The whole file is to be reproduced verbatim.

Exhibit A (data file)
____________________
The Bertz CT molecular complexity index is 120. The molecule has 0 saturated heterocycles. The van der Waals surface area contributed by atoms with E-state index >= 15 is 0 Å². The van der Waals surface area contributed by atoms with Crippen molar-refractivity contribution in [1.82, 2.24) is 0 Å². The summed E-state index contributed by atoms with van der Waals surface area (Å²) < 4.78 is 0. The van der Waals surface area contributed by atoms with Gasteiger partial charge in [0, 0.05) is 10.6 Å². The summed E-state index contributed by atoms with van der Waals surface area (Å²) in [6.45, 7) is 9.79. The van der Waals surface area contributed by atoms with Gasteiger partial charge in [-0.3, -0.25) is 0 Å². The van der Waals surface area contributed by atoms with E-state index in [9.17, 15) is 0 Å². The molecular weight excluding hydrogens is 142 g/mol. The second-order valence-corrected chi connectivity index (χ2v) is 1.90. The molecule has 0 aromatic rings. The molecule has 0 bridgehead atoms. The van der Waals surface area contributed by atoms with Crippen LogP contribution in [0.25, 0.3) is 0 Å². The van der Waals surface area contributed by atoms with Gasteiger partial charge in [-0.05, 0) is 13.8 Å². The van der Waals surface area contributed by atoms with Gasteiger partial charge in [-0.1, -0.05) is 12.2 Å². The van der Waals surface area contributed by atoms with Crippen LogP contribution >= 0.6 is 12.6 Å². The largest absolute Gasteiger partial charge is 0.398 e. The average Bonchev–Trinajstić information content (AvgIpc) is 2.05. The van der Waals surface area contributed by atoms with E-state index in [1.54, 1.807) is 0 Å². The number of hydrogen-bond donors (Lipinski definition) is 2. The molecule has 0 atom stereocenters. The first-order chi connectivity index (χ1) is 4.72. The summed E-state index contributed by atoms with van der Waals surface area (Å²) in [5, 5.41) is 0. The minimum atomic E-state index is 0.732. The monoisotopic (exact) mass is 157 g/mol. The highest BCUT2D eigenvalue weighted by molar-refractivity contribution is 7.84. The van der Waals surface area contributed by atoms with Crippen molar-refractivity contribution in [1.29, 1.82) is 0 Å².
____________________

The Bertz CT molecular complexity index is 120. The molecule has 0 saturated heterocycles. The van der Waals surface area contributed by atoms with E-state index >= 15 is 0 Å². The van der Waals surface area contributed by atoms with Crippen molar-refractivity contribution in [1.82, 2.24) is 0 Å². The summed E-state index contributed by atoms with van der Waals surface area (Å²) < 4.78 is 0. The van der Waals surface area contributed by atoms with Gasteiger partial charge in [0, 0.05) is 10.6 Å². The summed E-state index contributed by atoms with van der Waals surface area (Å²) in [6.45, 7) is 9.79. The van der Waals surface area contributed by atoms with Gasteiger partial charge in [-0.3, -0.25) is 0 Å². The van der Waals surface area contributed by atoms with E-state index in [9.17, 15) is 0 Å². The molecular weight excluding hydrogens is 142 g/mol. The second-order valence-corrected chi connectivity index (χ2v) is 1.90. The molecule has 0 aromatic rings. The molecule has 0 bridgehead atoms. The van der Waals surface area contributed by atoms with Crippen LogP contribution in [0.25, 0.3) is 0 Å². The van der Waals surface area contributed by atoms with Gasteiger partial charge in [-0.05, 0) is 13.8 Å². The van der Waals surface area contributed by atoms with Gasteiger partial charge in [-0.1, -0.05) is 12.2 Å². The van der Waals surface area contributed by atoms with Crippen LogP contribution >= 0.6 is 12.6 Å². The largest absolute Gasteiger partial charge is 0.398 e. The average Bonchev–Trinajstić information content (AvgIpc) is 2.05. The van der Waals surface area contributed by atoms with E-state index in [1.54, 1.807) is 0 Å². The number of hydrogen-bond donors (Lipinski definition) is 2. The molecule has 0 atom stereocenters. The first-order chi connectivity index (χ1) is 4.72. The summed E-state index contributed by atoms with van der Waals surface area (Å²) in [5, 5.41) is 0. The minimum atomic E-state index is 0.732. The monoisotopic (exact) mass is 157 g/mol. The highest BCUT2D eigenvalue weighted by molar-refractivity contribution is 7.84. The van der Waals surface area contributed by atoms with Crippen molar-refractivity contribution in [1.29, 1.82) is 0 Å².